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 Post subject: New York Times Article on Records Discovery
PostPosted: Mon Feb 16, 2009 8:39 pm 
Victor O
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Posts: 99
Remember those games in elementary school--"how many errors can you find in this picture?"

Here's the current version: a New York Times Article on the 1907 Paris Opera vault recordings ... .html?8dpc

Here are a few things I learned:
The Gramophone Company's (pressed) records were made of wax.
Rare records include Caruso's Victor recording of Celeste Aida and Melba's Victor recording of Caro Nome.
If you play a shellac record even once with a modern pickup, you cause irreparable damage to the disk. Best to play a backup copy from an archive.

I'd expect this from Parade Magazine--but the NY Times???

 Post subject: Re: New York Times Article on Records Discovery
PostPosted: Mon Feb 16, 2009 8:52 pm 
Victor IV
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yankmycrank wrote:
I'd expect this from Parade Magazine—but the NY Times???

Maybe the economy forced them to lay off some fact-checking staff? :D

— MordEth

The article text, for anyone who does not wish to make an account for the New York Times:

From a Vault in Paris, Sounds of Opera 1907

By Alan Riding
Published: February 16, 2009

PARIS — On Dec. 24, 1907, a group of bewhiskered men gathered in the bowels of the Paris Opera to begin a project that by definition they could never see to fruition. First, 24 carefully wrapped wax records were placed inside two lead and iron containers. These were then sealed and locked in a small storage room with instructions that they should remain undisturbed for 100 years.


Urnes de l’Opéra — 1907

Officials in Paris on Dec. 24, 1907, preparing to fill a canister with records of famous opera singers and instrumental pieces.

The man behind this musical time capsule was Alfred Clark, a New Yorker who headed the London-based Gramophone Company and had provided the records. And in truth, once the ceremony was over, he had achieved his primary objective of drawing attention to his company and to the new flat-disc records it was promoting to compete with the better-known cylinders.

“I know of no other case where a commercial firm has obtained so much free publicity as we have,” he wrote to a colleague two days later.

The Paris Opera displayed a more elevated sense of history. Through this selection of opera arias and instrumental pieces, it announced, future generations could discover the musical taste and the quality of sound recording of the early 20th century.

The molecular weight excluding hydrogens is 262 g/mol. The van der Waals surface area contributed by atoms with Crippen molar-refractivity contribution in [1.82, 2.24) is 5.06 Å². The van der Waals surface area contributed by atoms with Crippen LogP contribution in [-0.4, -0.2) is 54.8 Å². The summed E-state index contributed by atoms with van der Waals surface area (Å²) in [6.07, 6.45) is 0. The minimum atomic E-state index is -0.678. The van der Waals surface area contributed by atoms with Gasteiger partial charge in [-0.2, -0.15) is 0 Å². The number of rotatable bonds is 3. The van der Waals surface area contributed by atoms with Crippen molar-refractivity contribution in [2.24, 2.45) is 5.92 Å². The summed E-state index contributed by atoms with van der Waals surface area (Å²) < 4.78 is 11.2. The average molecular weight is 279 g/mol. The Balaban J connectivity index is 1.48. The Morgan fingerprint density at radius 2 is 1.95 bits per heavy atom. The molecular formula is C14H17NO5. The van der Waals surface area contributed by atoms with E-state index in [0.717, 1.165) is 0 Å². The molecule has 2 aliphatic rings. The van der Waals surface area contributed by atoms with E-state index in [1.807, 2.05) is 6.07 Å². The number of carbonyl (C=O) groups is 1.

French officials also predicted radical changes in recording technology. So in 1912, when they added 24 records and two more containers to the trove, they included a new hand-cranked gramophone, along with instructions on how it worked and a score of spare stylus needles.

Now the 100 years are up, and after lengthy examination, cleaning and digitizing of the records, EMI, the heir to the Gramophone Company, is reissuing them on three CDs. The collection will be released in France later this month as “Les Urnes de l’Opéra” and in the United States in early April with the English subtitle “Treasures From the Paris Opera Vaults.”

Most intriguing is the repertory chosen for posterity, and here the surprise is the lack of surprises. Wouldn’t any opera season today also offer evergreens by Rossini, Donizetti, Verdi and Puccini as well as by Bizet, Gounod, Wagner and Mozart? And won’t many concert programs this year include instrumental pieces by Beethoven and Chopin?

Along with these household names are French composers whose lasting popularity was perhaps less assured. In practice Massenet and Saint-Saëns, who were both still alive in 1907, have fared well in the interim. But operas by Adolphe Adam, Giacomo Meyerbeer, Victor Massé and Ambroise Thomas (apart from his “Hamlet”) are now rarely performed, even in France.

The passage of time is also apparent in the way pre-19th-century music was largely overlooked. Although Mozart was hardly in vogue in 1907, he made the list with arias from “Le Nozze di Figaro” and “Don Giovanni.” But there was no room for Gluck, Handel or Monteverdi, who in recent times have been called on to satisfy the opera world’s need for novelty.

The quality of the recordings themselves is much as might be expected. A century ago, when recordings were made by piping sound through a horn to a diaphragm attached to a cutting stylus, scratchy sound was inevitable. Further, because string instruments were barely audible in early recordings, technicians favored the piano and wind instruments.